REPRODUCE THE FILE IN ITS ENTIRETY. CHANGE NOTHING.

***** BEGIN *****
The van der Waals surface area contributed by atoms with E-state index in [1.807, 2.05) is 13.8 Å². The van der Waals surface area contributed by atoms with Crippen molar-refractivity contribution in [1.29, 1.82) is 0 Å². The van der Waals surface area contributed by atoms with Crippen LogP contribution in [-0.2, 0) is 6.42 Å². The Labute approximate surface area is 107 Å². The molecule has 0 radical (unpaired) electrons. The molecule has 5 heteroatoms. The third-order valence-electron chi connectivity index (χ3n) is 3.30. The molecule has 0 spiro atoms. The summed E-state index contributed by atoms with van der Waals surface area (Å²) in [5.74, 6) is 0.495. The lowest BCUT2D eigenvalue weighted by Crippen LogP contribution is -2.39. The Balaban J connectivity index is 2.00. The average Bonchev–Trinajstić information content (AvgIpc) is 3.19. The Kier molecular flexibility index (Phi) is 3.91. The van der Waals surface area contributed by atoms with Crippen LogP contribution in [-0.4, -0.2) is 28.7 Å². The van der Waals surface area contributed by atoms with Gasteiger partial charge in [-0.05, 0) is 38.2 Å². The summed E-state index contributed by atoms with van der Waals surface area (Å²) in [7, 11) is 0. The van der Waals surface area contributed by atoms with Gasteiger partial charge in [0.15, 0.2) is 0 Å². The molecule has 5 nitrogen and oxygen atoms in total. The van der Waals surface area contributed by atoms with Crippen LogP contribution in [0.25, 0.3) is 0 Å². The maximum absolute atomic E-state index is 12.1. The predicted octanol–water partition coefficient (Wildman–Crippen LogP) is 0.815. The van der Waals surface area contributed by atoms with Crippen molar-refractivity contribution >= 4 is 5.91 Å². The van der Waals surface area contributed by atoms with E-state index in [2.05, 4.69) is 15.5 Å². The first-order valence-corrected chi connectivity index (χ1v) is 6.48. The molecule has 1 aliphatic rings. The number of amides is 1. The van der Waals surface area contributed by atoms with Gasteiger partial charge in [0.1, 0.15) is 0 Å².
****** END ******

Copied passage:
The van der Waals surface area contributed by atoms with E-state index in [1.807, 2.05) is 13.8 Å². The van der Waals surface area contributed by atoms with Crippen molar-refractivity contribution in [1.29, 1.82) is 0 Å². The van der Waals surface area contributed by atoms with Crippen LogP contribution in [-0.2, 0) is 6.42 Å². The Labute approximate surface area is 107 Å². The molecule has 0 radical (unpaired) electrons. The molecule has 5 heteroatoms. The third-order valence-electron chi connectivity index (χ3n) is 3.30. The molecule has 0 spiro atoms. The summed E-state index contributed by atoms with van der Waals surface area (Å²) in [5.74, 6) is 0.495. The lowest BCUT2D eigenvalue weighted by Crippen LogP contribution is -2.39. The Balaban J connectivity index is 2.00. The average Bonchev–Trinajstić information content (AvgIpc) is 3.19. The Kier molecular flexibility index (Phi) is 3.91. The van der Waals surface area contributed by atoms with Crippen LogP contribution in [-0.4, -0.2) is 28.7 Å². The van der Waals surface area contributed by atoms with Gasteiger partial charge in [-0.05, 0) is 38.2 Å². The summed E-state index contributed by atoms with van der Waals surface area (Å²) in [7, 11) is 0. The van der Waals surface area contributed by atoms with Gasteiger partial charge in [0.15, 0.2) is 0 Å². The molecule has 5 nitrogen and oxygen atoms in total. The van der Waals surface area contributed by atoms with Crippen LogP contribution in [0.25, 0.3) is 0 Å². The maximum absolute atomic E-state index is 12.1. The predicted octanol–water partition coefficient (Wildman–Crippen LogP) is 0.815. The van der Waals surface area contributed by atoms with Crippen molar-refractivity contribution >= 4 is 5.91 Å². The van der Waals surface area contributed by atoms with E-state index in [2.05, 4.69) is 15.5 Å². The first-order valence-corrected chi connectivity index (χ1v) is 6.48. The molecule has 1 aliphatic rings. The number of amides is 1. The van der Waals surface area contributed by atoms with Gasteiger partial charge in [0.1, 0.15) is 0 Å².